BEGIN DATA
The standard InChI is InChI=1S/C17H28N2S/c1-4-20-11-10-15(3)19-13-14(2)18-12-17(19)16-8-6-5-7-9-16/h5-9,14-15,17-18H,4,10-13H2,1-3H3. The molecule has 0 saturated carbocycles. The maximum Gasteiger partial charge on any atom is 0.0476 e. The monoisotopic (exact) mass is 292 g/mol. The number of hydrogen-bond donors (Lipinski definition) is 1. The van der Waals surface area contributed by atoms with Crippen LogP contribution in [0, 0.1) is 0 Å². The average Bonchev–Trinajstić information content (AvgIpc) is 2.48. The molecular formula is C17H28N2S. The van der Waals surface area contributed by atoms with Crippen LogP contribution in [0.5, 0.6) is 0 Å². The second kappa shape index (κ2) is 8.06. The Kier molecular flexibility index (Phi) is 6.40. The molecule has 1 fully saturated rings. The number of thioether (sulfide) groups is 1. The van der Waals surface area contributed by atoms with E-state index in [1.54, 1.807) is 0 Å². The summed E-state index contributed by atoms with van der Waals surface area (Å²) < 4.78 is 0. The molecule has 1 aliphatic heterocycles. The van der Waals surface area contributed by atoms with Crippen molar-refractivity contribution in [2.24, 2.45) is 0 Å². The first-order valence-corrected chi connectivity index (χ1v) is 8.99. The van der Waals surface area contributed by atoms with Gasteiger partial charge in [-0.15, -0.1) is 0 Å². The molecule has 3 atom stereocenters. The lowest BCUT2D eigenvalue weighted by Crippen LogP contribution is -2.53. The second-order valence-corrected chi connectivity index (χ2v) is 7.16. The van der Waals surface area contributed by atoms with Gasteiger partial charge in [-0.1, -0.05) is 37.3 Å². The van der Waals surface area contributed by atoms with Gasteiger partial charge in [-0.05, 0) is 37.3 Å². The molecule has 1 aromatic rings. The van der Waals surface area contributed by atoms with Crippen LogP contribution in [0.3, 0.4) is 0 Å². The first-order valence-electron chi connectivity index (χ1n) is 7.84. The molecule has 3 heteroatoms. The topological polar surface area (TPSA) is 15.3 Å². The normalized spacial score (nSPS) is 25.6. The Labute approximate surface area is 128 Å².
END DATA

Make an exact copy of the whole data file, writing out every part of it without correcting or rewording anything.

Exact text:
The standard InChI is InChI=1S/C17H28N2S/c1-4-20-11-10-15(3)19-13-14(2)18-12-17(19)16-8-6-5-7-9-16/h5-9,14-15,17-18H,4,10-13H2,1-3H3. The molecule has 0 saturated carbocycles. The maximum Gasteiger partial charge on any atom is 0.0476 e. The monoisotopic (exact) mass is 292 g/mol. The number of hydrogen-bond donors (Lipinski definition) is 1. The van der Waals surface area contributed by atoms with Crippen LogP contribution in [0, 0.1) is 0 Å². The average Bonchev–Trinajstić information content (AvgIpc) is 2.48. The molecular formula is C17H28N2S. The van der Waals surface area contributed by atoms with Crippen LogP contribution in [0.5, 0.6) is 0 Å². The second kappa shape index (κ2) is 8.06. The Kier molecular flexibility index (Phi) is 6.40. The molecule has 1 fully saturated rings. The number of thioether (sulfide) groups is 1. The van der Waals surface area contributed by atoms with E-state index in [1.54, 1.807) is 0 Å². The summed E-state index contributed by atoms with van der Waals surface area (Å²) < 4.78 is 0. The molecule has 1 aliphatic heterocycles. The van der Waals surface area contributed by atoms with Crippen molar-refractivity contribution in [2.24, 2.45) is 0 Å². The first-order valence-corrected chi connectivity index (χ1v) is 8.99. The van der Waals surface area contributed by atoms with Gasteiger partial charge in [-0.15, -0.1) is 0 Å². The molecule has 3 atom stereocenters. The lowest BCUT2D eigenvalue weighted by Crippen LogP contribution is -2.53. The second-order valence-corrected chi connectivity index (χ2v) is 7.16. The van der Waals surface area contributed by atoms with Gasteiger partial charge in [-0.1, -0.05) is 37.3 Å². The van der Waals surface area contributed by atoms with Gasteiger partial charge in [-0.05, 0) is 37.3 Å². The molecule has 1 aromatic rings. The van der Waals surface area contributed by atoms with Crippen LogP contribution in [0.3, 0.4) is 0 Å². The first-order valence-electron chi connectivity index (χ1n) is 7.84. The molecule has 3 heteroatoms. The topological polar surface area (TPSA) is 15.3 Å². The normalized spacial score (nSPS) is 25.6. The Labute approximate surface area is 128 Å².